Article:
FEB. 23 2008
Hillside Natural Area (North Unit) El Cerrito, Contra Costa County, CA
Sijie Mao, Nichole Winters and I went out from 1300 to 1530. It was quite windy with very strong gusts, temp in the lower 50s and varying between slight drizzle and significant rain. Our fist stop was the detritus field around the storm drain at the lowest point in the park, just behind my house, under the Eucalyptus. A lot of good cover items, but nothing under there. From there we went just up the hill to the small pile of shipping pallets on the grass. Under the first one I lifted was an Aneides lugubris (Arboreal Salamander)! The first I'd seen here. We took this as a sign of good salamandering to come.
We followed a route approximated by that marked on this map, but with many side excursions to check under log, rocks and other cover objects:
Much of this part of the Nature Area has many of the cover objects removed for yearly mowing, so much of the available cover is in piles of cut log pieces or small rocks piled at the base of trees and in gullies.
Sijie and Nichole are extremely contentious about putting every cover item back exactly as it was, and are energetic and enthusiastic herpers. We found almost nothing under rocks, but the logs were very productive today. We checked under approximately 400 wood bits and 100 rocks/cement bits and found 71 Batrachoseps attenuatus (California Slender Salamanders) 3 Aneides and one Elgaria multicarinata (Southern Alligator Lizard).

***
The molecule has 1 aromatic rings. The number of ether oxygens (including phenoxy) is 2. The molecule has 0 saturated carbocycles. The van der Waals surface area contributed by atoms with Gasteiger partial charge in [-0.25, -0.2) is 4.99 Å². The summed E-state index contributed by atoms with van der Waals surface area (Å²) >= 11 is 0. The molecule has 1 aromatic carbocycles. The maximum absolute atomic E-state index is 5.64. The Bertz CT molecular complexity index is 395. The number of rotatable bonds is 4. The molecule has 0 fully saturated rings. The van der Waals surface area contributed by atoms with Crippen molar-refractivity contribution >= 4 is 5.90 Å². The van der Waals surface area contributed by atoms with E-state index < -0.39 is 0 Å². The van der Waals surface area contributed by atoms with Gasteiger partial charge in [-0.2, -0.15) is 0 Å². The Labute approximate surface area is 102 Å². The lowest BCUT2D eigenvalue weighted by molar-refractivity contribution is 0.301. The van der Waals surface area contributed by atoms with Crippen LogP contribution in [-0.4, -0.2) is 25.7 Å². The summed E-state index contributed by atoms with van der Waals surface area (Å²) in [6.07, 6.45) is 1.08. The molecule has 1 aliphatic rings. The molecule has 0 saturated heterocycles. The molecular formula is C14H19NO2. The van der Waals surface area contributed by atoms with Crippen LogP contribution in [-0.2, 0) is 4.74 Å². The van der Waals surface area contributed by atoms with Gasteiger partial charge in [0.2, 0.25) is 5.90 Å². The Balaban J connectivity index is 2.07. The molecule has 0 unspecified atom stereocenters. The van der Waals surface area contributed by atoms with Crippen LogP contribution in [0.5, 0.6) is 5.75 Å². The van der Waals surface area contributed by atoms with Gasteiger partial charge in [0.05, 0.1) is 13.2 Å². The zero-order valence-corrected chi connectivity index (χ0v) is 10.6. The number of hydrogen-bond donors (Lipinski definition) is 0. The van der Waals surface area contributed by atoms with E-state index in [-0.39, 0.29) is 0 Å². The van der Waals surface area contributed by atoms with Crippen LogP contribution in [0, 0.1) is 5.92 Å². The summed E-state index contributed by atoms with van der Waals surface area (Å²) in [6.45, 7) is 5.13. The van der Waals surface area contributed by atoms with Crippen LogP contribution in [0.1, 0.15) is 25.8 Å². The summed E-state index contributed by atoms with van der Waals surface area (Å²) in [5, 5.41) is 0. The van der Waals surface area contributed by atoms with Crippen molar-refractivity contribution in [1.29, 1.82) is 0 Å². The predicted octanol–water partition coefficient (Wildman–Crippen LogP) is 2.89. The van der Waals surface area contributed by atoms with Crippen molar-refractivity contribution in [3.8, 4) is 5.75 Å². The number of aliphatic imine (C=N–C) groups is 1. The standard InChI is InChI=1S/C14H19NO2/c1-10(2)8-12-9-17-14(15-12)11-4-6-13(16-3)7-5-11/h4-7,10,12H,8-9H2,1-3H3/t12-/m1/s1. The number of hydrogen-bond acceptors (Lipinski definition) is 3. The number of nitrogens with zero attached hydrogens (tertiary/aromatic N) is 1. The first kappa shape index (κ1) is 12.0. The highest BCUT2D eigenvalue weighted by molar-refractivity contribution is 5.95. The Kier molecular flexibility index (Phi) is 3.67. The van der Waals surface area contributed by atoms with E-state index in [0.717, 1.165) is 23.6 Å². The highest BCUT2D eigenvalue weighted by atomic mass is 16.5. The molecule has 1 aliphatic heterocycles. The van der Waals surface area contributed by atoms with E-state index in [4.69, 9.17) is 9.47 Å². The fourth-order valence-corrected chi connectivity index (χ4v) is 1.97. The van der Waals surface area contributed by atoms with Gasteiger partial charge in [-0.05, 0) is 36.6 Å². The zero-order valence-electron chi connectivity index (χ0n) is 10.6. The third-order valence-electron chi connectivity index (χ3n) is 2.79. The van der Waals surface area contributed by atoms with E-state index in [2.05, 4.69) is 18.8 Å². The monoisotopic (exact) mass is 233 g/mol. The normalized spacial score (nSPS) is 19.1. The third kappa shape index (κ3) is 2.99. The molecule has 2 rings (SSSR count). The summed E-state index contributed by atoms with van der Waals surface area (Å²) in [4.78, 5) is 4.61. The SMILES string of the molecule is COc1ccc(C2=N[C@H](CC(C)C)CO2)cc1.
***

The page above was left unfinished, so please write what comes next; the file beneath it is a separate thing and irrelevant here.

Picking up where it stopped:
The Aneides were all near oaks, as Dave Wake told me to expect, while the Batrachoseps were under logs and a few rocks in every habitat we checked. The Elgaria was under a pine log in grassy habitat.
In addition to the herps, invertebrates were extremely numerous under cover objects, including Jerusalem crickets, cave crickets, ants, termites, ground beetles, several kinds of spiders including a couple of Black Widows, copious pill-bugs, snails, slugs, worms and sundry.
Many fresh gopher diggings were evident in the soft wet earth, and many of the logs and rocks we lifted had smaller rodent tunnels, quite possibly vole. Deer prints and fox scat were in abundance.
One bird species to add to my list for the nature area, Wild Turkey. One was seen at the northwest corner of our route, just north of Snowdon Ave. and another was heard responding to its calls. Nichole took pictures of the turkey, which was tame enough to allow her to approach to within 6 meters.
Our explorations revealed no standing water in which frogs could breed, which may explain their absence from our observations.
Birding today wasn't great, due to wind and rain, but saw/heard following birds today:
Western Scrub-Jay (2)
American Crow (10)
Northern Raven (2)
Black Phoebe (1)
Yellow-rumped Warbler (25)
Chestnut-backed Chickadee (4)
House Sparrow (15)
Ruby-Crowned Kinglet (2)
American Robin (40)
California Towhee (3)
Dark-eyed Junco (4)
Wild Turkey (2)
Red-shouldered Hawk (1)
Anna's Hummingbird (3)
Mourning Dove (6)
Eastern Fox Squirrel (Sciurus niger) (2)
Mule Dear (Odocoileus hemionus) (tracks)
Voles (Microtus californicus? runways and burrows)
Pocket Gophers (burrows)
Fox (Grey fox? scat)
Southern Alligator Lizard (Elgaria multicarinata) (1)
California Slender Salamander (Batrachoseps attenuatus) (71)
Arboreal Salamander (Aneides lugubris) (3)